When I wrote last week about Love and Relationship I had no real intention to follow up that post. There were (and still are) things to say about defining terms like “progressive theology,” and there’s something to say about progressive revelation. But this week I encountered another example of progressive logic that startled me so much I felt the need to spend some time with it. It is the idea that Traditional Christian teaching on sexuality is in some sense the cause of sexual dysfunction. The more I think about it, the more I think it identifies another feature of progressive theology that we’ve got to try and dissect.
If you’ve been reading the news, then you know that there has been a series of massive, deeply disturbing revelations about sexual abuse and cover-up in the Catholic church. Responses have been grieved, frustrated, and angry, and in the midst of this all there is a strong desire to explain or rationalize the goings on. One piece, produced in part by the scandal, was from Rod Dreher, author of The Benedict Option and chief editor of the journal The American Conservative. He published a story and interview with a man named Gabe Giella, a gay, former Catholic, former seminarian, who recounts some of his horrifying experiences in seminary. (Long story short: the seminary was full of sexually deviant individuals, and when he didn’t play along, he was the one who got removed.) The article is worth reading in whole, and I recommend it strongly, but the key paragraph that startled me is the following. Giella writes,
Sexual secrecy is the currency in the church and learning how to use it is almost treated like an art form in seminaries. This culture has been woven into the fabric of Roman Catholic clergy culture for centuries. The church’s strict and absolute regulations around sex and sexuality which themselves are created and promulgated by the very men who breach them provide a perfect cover for those whose own sense of sexuality is without boundaries, regulation, or integration. Sexual secrecy and blackmail is the clergy’s bitcoin by which position, power, and control are bartered in the shadows, costing children and adults alike their faith, their safety and well being — and in some cases, their lives.
Now, before I comment on this, I want to make something really clear. My intention today is not to reflect upon Catholic practice and faith. As a rule, I keep my commentary on current events to those issues with which I have some personal involvement—I blog about conservative evangelicals, and I largely leave the issues of Orthodox, Catholic, or other believers to themselves. I think that’s only fair, and today’s post is really no different. I am not commenting, chiefly, on the Catholic sex abuse scandal. Serious commentary, and the business of criticizing and proposing solutions to that problem, is the purview of faithful Catholics (who, I add, have their work cut out for them and need our prayers). But in the comments I read from Giella, I detected elements of progressive thinking that I’ve encountered much more broadly. It is those elements that I want to treat with now.
Yeah, but what about smelling evil?
First, there are a few things that Giella says that are quite important for us to hear. Chief among them is the role that secrecy plays in situations like the one he encounters. Secrecy gives added, corrupting power to sin, and in a context like a Catholic seminary, the secrecy of sexual desire—especially same-sex desire—must be necessarily strong. The wicked danger of this, however, is not simply that men keep quiet about their sexual struggles, but rather that secrecy is utilized as a tool of further suppression. And it certainly seems that in some circumstances suppression of talk about a situation is regarded as a solution to the problem, so that if we don’t talk about the elephant in the room, perhaps it will go away.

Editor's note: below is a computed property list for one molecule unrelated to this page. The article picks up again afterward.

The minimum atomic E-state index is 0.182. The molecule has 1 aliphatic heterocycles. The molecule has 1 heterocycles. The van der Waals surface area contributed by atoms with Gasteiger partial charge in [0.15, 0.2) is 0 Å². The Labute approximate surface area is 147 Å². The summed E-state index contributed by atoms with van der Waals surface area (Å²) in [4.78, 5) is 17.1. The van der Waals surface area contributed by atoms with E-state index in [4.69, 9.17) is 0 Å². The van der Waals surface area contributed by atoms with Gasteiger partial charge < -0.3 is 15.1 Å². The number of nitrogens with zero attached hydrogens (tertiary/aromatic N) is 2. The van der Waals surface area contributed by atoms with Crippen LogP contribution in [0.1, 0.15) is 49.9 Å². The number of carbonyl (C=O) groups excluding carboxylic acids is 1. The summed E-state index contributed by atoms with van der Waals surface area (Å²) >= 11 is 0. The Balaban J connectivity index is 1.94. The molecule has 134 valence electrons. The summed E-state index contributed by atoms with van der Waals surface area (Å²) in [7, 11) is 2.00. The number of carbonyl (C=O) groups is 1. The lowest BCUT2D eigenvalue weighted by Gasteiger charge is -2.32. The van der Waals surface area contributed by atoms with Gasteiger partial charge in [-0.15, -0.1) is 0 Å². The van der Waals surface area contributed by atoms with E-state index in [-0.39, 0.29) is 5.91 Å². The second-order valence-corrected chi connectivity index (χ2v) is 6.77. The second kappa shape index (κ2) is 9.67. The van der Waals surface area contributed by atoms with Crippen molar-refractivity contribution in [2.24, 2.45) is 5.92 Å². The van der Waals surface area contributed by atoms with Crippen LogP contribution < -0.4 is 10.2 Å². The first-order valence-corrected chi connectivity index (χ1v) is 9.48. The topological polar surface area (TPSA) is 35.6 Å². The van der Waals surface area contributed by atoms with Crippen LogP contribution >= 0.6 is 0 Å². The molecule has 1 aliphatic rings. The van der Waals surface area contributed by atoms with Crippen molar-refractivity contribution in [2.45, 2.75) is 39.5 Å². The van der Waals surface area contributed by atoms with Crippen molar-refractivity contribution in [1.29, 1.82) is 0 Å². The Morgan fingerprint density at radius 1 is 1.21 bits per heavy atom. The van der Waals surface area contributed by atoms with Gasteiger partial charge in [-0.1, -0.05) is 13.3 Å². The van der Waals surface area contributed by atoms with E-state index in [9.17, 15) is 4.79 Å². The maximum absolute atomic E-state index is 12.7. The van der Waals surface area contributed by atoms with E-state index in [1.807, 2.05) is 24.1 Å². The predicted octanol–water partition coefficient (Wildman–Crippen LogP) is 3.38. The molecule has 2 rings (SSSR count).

Another critically important aspect of Giella’s comments is his separation of gay priests from pedophile priests. Clearly, in the Venn diagram of these categories, they are not the same thing. There are gay men who are not pedophiles, and there are pedophiles who are not gay. Giella, and the other progressive thinkers I am familiar with, are right to reject the false equivalency that many traditional Protestants hold with regard to these categories. One does not necessarily mean the other.
Giella is not the only person who I’ve encountered recently who stresses this distinction, and he and the others I’ve read press it even further. They reject any material link whatsoever between desire for homosexual sex, and desire for homosexual sex with boys. For them, it is not a Venn diagram at all, with an overlap of homosexual and pedophile priests, but rather two completely separated circles, reflecting two completely different types of individuals. This makes a kind of sense, if one of your fundamental presuppositions is that homosexual attraction is a good. To the degree that you are committed to that claim, you must consequently reject any association between homosexual desire and categories of deviant desire (of which pedophilia would be one).
Since (on this line of thinking) deviant sexual desires cannot, by definition, account for homosexual and pedophiliac priests, something else must account for this. It is this ‘something else’ that I’ve detected in Giella’s rhetoric, namely, that the tradition itself is somehow responsible for creating this situation. Consider one of his sentences again, “The church’s strict and absolute regulations around sex and sexuality which themselves are created and promulgated by the very men who breach them provide a perfect cover for those whose own sense of sexuality is without boundaries, regulation, or integration.” The language of ‘integration’ is loaded. Earlier in Giella’s piece he speaks about integrated sexuality, which means, effectively, living openly as an ‘out’ individual. And the suggestion, however subtle, is that somehow it is the Church’s traditional, outdated, and repressive teaching on sexuality that is the real cause of the sex abuse scandals.